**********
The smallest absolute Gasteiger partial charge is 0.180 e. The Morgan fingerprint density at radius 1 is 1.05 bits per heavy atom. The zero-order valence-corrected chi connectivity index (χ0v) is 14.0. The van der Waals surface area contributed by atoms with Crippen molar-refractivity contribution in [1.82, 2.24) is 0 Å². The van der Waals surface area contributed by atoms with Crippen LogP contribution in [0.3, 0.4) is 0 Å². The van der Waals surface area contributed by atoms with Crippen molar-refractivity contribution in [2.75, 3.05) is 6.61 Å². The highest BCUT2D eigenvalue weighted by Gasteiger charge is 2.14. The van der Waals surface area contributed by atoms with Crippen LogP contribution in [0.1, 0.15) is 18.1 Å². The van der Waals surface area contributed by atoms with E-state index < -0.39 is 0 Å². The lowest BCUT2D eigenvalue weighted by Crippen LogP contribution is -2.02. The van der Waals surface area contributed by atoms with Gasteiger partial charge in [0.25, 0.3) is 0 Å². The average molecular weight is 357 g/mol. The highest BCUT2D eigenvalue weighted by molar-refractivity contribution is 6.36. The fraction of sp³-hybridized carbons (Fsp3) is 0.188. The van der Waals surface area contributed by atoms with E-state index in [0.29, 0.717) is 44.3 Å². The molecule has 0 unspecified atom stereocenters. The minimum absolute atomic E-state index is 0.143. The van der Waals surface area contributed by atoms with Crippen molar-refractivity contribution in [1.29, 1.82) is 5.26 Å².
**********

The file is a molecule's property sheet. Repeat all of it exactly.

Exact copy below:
The smallest absolute Gasteiger partial charge is 0.180 e. The Morgan fingerprint density at radius 1 is 1.05 bits per heavy atom. The zero-order valence-corrected chi connectivity index (χ0v) is 14.0. The van der Waals surface area contributed by atoms with Crippen molar-refractivity contribution in [1.82, 2.24) is 0 Å². The van der Waals surface area contributed by atoms with Crippen LogP contribution in [0.3, 0.4) is 0 Å². The van der Waals surface area contributed by atoms with Crippen molar-refractivity contribution in [2.75, 3.05) is 6.61 Å². The highest BCUT2D eigenvalue weighted by Gasteiger charge is 2.14. The van der Waals surface area contributed by atoms with Crippen LogP contribution in [0.1, 0.15) is 18.1 Å². The van der Waals surface area contributed by atoms with E-state index < -0.39 is 0 Å². The lowest BCUT2D eigenvalue weighted by Crippen LogP contribution is -2.02. The van der Waals surface area contributed by atoms with Gasteiger partial charge in [0.25, 0.3) is 0 Å². The average molecular weight is 357 g/mol. The highest BCUT2D eigenvalue weighted by molar-refractivity contribution is 6.36. The fraction of sp³-hybridized carbons (Fsp3) is 0.188. The van der Waals surface area contributed by atoms with E-state index in [0.29, 0.717) is 44.3 Å². The molecule has 0 unspecified atom stereocenters. The minimum absolute atomic E-state index is 0.143. The van der Waals surface area contributed by atoms with Crippen molar-refractivity contribution in [1.29, 1.82) is 5.26 Å².